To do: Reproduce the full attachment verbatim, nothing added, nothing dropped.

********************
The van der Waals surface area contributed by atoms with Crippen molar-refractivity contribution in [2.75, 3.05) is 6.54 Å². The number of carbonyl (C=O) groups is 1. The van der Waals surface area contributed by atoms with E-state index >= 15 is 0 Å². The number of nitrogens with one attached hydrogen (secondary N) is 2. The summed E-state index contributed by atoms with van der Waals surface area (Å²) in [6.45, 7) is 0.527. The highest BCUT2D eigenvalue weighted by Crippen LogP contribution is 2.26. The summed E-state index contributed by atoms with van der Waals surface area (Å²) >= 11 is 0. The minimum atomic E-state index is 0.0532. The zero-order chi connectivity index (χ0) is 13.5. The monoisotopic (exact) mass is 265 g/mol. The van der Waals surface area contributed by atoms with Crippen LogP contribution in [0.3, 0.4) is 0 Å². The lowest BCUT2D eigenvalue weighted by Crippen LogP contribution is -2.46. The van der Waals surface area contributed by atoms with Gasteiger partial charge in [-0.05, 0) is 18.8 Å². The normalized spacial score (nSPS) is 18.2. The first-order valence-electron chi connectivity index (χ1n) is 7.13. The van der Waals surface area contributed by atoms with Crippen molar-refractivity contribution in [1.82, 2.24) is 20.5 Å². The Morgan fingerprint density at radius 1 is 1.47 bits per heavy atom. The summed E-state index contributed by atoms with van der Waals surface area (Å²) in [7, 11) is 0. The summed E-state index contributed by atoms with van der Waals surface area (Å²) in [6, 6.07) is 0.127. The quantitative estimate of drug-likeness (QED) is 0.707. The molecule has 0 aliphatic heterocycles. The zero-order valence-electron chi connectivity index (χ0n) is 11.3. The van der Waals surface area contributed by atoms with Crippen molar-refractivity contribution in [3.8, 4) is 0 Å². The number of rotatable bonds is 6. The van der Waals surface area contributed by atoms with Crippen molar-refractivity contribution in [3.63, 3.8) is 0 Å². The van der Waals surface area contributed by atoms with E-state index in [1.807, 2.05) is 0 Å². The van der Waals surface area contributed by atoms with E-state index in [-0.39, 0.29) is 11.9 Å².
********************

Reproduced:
The van der Waals surface area contributed by atoms with Crippen molar-refractivity contribution in [2.75, 3.05) is 6.54 Å². The number of carbonyl (C=O) groups is 1. The van der Waals surface area contributed by atoms with E-state index >= 15 is 0 Å². The number of nitrogens with one attached hydrogen (secondary N) is 2. The summed E-state index contributed by atoms with van der Waals surface area (Å²) in [6.45, 7) is 0.527. The highest BCUT2D eigenvalue weighted by Crippen LogP contribution is 2.26. The summed E-state index contributed by atoms with van der Waals surface area (Å²) >= 11 is 0. The minimum atomic E-state index is 0.0532. The zero-order chi connectivity index (χ0) is 13.5. The monoisotopic (exact) mass is 265 g/mol. The van der Waals surface area contributed by atoms with Crippen LogP contribution in [0.3, 0.4) is 0 Å². The lowest BCUT2D eigenvalue weighted by Crippen LogP contribution is -2.46. The van der Waals surface area contributed by atoms with Gasteiger partial charge in [-0.05, 0) is 18.8 Å². The normalized spacial score (nSPS) is 18.2. The first-order valence-electron chi connectivity index (χ1n) is 7.13. The van der Waals surface area contributed by atoms with Crippen molar-refractivity contribution in [1.82, 2.24) is 20.5 Å². The Morgan fingerprint density at radius 1 is 1.47 bits per heavy atom. The summed E-state index contributed by atoms with van der Waals surface area (Å²) in [7, 11) is 0. The summed E-state index contributed by atoms with van der Waals surface area (Å²) in [6, 6.07) is 0.127. The quantitative estimate of drug-likeness (QED) is 0.707. The molecule has 0 aliphatic heterocycles. The zero-order valence-electron chi connectivity index (χ0n) is 11.3. The van der Waals surface area contributed by atoms with Crippen molar-refractivity contribution in [3.8, 4) is 0 Å². The number of rotatable bonds is 6. The van der Waals surface area contributed by atoms with Crippen molar-refractivity contribution in [3.63, 3.8) is 0 Å². The van der Waals surface area contributed by atoms with E-state index in [1.807, 2.05) is 0 Å². The van der Waals surface area contributed by atoms with E-state index in [-0.39, 0.29) is 11.9 Å².